Help When a Child Has been Arrested

Description:
  1. Who Classifies as a Child?
  2. What are the Rights of Children Who are Arrested?
  3. What Can a Parent/Guardian Do to Help a Child Who Has been Arrested?
  4. What Can I Do if My Child is being Treated Inappropriately?
  5. Where Can I Find out More about the Child Justice Bill?

1. WHO CLASSIFIES AS A CHILD?

A child is anyone under the age of 18 years.

 

2. WHAT ARE THE RIGHTS OF CHILDREN WHO ARE ARRESTED?

Children who are arrested are not supposed to be treated in the same way as adults, and have certain rights guaranteed to them in terms of the Criminal Procedure Act. These include:

 

  1. The right to have their parents/guardians present - A child's parents or legal guardians are supposed to be notified by the police of the arrest as soon as possible.
  2. The right to a speedy assessment - A child is supposed to be assessed by a probation officer, who is a trained social worker, within 48 hours of arrest.
Instructions:

3. WHAT CAN A PARENT/GUARDIAN DO TO HELP A CHILD WHO HAS BEEN ARRESTED?

Your involvement in the child's case at this stage can have a considerable impact on the long-term consequences for the child. You can do the following to help speed up the judicial process and, hopefully, keep the child out of prison:

 

 

 

 

 

 

  1. Make sure that a probation officer sees the child as soon as possible
    Probation officers are stationed at magistrates' courts and police stations, and often have to travel around between them. If there is no probation officer around, ask the police to check when and where probation services will be available again (all stations have been given a list of probation officers to call for this information).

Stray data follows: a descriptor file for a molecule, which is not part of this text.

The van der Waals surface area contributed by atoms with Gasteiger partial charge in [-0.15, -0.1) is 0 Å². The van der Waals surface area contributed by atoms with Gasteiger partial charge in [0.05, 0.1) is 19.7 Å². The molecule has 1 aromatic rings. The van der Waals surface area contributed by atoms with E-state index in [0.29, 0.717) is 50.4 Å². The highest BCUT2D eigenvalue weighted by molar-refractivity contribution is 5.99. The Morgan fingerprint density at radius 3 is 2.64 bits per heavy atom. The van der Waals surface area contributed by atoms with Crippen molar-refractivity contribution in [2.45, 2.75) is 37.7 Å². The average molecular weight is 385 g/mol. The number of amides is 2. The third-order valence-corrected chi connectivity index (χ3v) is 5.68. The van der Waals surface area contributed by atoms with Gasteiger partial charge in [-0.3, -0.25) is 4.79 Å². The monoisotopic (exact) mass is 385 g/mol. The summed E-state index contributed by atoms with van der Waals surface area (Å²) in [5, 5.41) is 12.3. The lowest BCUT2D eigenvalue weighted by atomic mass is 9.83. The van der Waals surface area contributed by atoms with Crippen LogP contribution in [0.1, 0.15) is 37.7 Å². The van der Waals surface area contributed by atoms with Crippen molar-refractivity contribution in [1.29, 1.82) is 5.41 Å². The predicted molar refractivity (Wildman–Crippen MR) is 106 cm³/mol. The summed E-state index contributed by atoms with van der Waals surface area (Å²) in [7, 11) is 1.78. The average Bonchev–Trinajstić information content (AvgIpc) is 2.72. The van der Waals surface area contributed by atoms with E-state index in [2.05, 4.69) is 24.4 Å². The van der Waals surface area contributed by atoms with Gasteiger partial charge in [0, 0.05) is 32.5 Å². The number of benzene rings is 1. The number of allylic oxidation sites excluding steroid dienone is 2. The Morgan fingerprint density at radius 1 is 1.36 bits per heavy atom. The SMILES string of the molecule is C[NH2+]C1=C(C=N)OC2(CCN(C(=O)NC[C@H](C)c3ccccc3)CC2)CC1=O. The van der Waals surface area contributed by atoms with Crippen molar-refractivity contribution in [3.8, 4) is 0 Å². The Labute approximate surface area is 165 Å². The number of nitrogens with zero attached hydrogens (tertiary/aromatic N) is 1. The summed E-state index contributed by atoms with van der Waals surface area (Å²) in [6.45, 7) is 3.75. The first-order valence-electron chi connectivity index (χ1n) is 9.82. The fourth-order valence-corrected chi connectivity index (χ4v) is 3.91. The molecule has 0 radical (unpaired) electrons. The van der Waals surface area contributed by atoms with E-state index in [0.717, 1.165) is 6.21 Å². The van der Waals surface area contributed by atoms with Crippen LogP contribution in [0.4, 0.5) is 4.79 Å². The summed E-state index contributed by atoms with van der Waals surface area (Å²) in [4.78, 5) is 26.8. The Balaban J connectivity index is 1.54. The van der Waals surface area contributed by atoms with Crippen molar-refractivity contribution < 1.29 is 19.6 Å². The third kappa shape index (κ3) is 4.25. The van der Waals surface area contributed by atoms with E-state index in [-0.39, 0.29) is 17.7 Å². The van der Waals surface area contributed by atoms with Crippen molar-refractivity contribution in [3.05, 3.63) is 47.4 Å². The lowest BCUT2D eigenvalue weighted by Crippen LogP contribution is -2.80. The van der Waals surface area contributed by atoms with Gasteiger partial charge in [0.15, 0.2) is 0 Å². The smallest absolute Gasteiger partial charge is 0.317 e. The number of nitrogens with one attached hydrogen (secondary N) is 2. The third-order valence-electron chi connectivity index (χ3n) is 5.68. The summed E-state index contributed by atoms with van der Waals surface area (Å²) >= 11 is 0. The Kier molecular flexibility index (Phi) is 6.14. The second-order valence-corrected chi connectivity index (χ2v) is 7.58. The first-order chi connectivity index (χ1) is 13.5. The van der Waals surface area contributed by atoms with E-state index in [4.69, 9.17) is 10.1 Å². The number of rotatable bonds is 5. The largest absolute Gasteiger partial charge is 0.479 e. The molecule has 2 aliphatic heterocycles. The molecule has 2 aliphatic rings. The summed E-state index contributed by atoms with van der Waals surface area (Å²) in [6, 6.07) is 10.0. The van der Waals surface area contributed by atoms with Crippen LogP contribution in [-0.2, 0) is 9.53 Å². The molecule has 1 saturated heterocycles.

2. Be there when the probation officer assesses the child
    During the assessment, the probation officer looks at all the circumstances in the child's life, including general living conditions and the details of the crime the child is supposed to have committed.

     

    Your presence could have a significant impact on the probation officer's decision to recommend that the child be diverted or placed under home-based supervision rather than prosecuted.

     

  3. Be there for the preliminary inquiry
    At present, the probation officer makes a recommendation to the prosecutor, and together they decide whether the child should be diverted or prosecuted.

     

    However, as soon as the Child Justice Bill is passed the probation officer will make a recommendation directly to a magistrate at a preliminary inquiry, where the decision will be made to divert or prosecute and, if prosecution is likely, whether the child should be released to the parents' care or taken to a Place of Safety (secure care) before the trial.

  4. Be there if the child goes on trial
    Again, your presence here can have a difference on the outcome of the trial.

 

4. WHAT CAN I DO IF MY CHILD IS BEING TREATED INAPPROPRIATELY?

Children awaiting trial should be kept in places of safety (secure care) rather than in prison.

 

If you are worried that a child is being held in prison for too long or treated inappropriately, you can report this to the Child Justice Forum, which is supposed to monitor all young people who are in conflict with the law. The Child Justice Forum will investigate the case.

5. WHERE CAN I FIND OUT MORE ABOUT THE CHILD JUSTICE BILL?

Click here to download the full Child Justice Bill in pdf format.

 

For updates on the status of the Bill go to the website of the Child Justice Alliance, a group of NGOs involved in reform of the law for children.

Provided by:
Government Body: (Western Cape Government)
The content on this page was last updated on 28 September 2017